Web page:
When you decide to take your rifle shooting to the next level and improve your accuracy and precision, whether just for your own pleasure, to compete in precision rifle shooting matches or just to increase your hunting accuracy, there comes a time where you will need to do rifle load development.
What is load development? Load development is when you get the variables in a loaded cartridge to a specific set of specifications to match your rifle the best. Every single rifle, whether it is a factory rifle with factory barrel and chamber, or custom rifle with custom reamed chamber and barrel, shoots differently than another. So although most factory ammunition will shoot sufficiently well out of most rifles, it is only when you start focusing on shooting sub-MOA or sub half-MOA regularly, that you will notice that generally factory ammunition does not deliver the precision you require, and load development becomes necessary.
Yes you can pay someone else to do load development for you, but not only will it work out cheaper to do it yourself in the long run, you also learn so much about the dynamics of rifle shooting, cartridge composition, bullet propulsion and bullet ballistics, during the load development and reloading process that it automatically improves your precision shooting, and concept application. Would you really want to give away that improvement opportunity to in your quest for precision and accuracy?
Often people think just about getting the smallest group for their rifle, this is however not actually the main goal, the main goal is the get the smallest group that you can consistently shoot out of a rifle in differing weather environments, and with small margins of error whilst reloading.
Load Development Methods
There are three main load development methods, each having it’s own end goal which you have to focus on to get a load recipe developed for the specific rifle. These three are the Optimal Barrel Time (OBT) method, the Optimal Charge Weight (OCW) method, and the Ladder Test Method, also often called the Sweet Spot Method or the Ladder method. Which you decide to follow or make use of, will depend on your personal preference and equipment at your disposal, however there have been successful champion shooters in each discipline of precision rifle shooting, making use of each of these load development methods, so there is no real right answer as to which one is the best, and each of those methods are sufficient to develop an accurate cartridge for a rifle, if done correctly.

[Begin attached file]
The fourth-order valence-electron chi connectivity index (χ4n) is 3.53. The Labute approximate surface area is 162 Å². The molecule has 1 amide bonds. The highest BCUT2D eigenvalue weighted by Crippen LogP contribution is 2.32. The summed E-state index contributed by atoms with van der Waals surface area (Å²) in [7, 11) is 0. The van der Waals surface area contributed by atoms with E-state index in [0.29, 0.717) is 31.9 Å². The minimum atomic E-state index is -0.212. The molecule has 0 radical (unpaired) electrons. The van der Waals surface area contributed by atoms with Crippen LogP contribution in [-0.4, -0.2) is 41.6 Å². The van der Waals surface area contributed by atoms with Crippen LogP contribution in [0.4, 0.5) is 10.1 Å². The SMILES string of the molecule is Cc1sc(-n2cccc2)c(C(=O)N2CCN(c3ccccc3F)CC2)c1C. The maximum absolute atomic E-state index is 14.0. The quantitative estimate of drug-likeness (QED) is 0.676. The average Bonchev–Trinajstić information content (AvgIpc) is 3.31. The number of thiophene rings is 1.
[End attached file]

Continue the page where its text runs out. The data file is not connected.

Optimal Barrel Time
The OBT method, involves getting the exact parameters of your rifle, and the different components of the cartridge, inputting them into ballistic software or a ballistic program like the paid QuickLoad or the free Gordon’s Reloading Tools after having shot that cartridge and getting the muzzle velocity (MV) of the bullet with those specifications shot out of that rifle, and then the software will calculate the barrel whip or barrel resonating and barrel harmonics after a shot is fired and the bullet travels through the barrel, to ultimately determine the nodes for that rifle with that cartridge. You then adjust the powder charge up or down as to reach the nodes that the software tells you, it is as simple as that.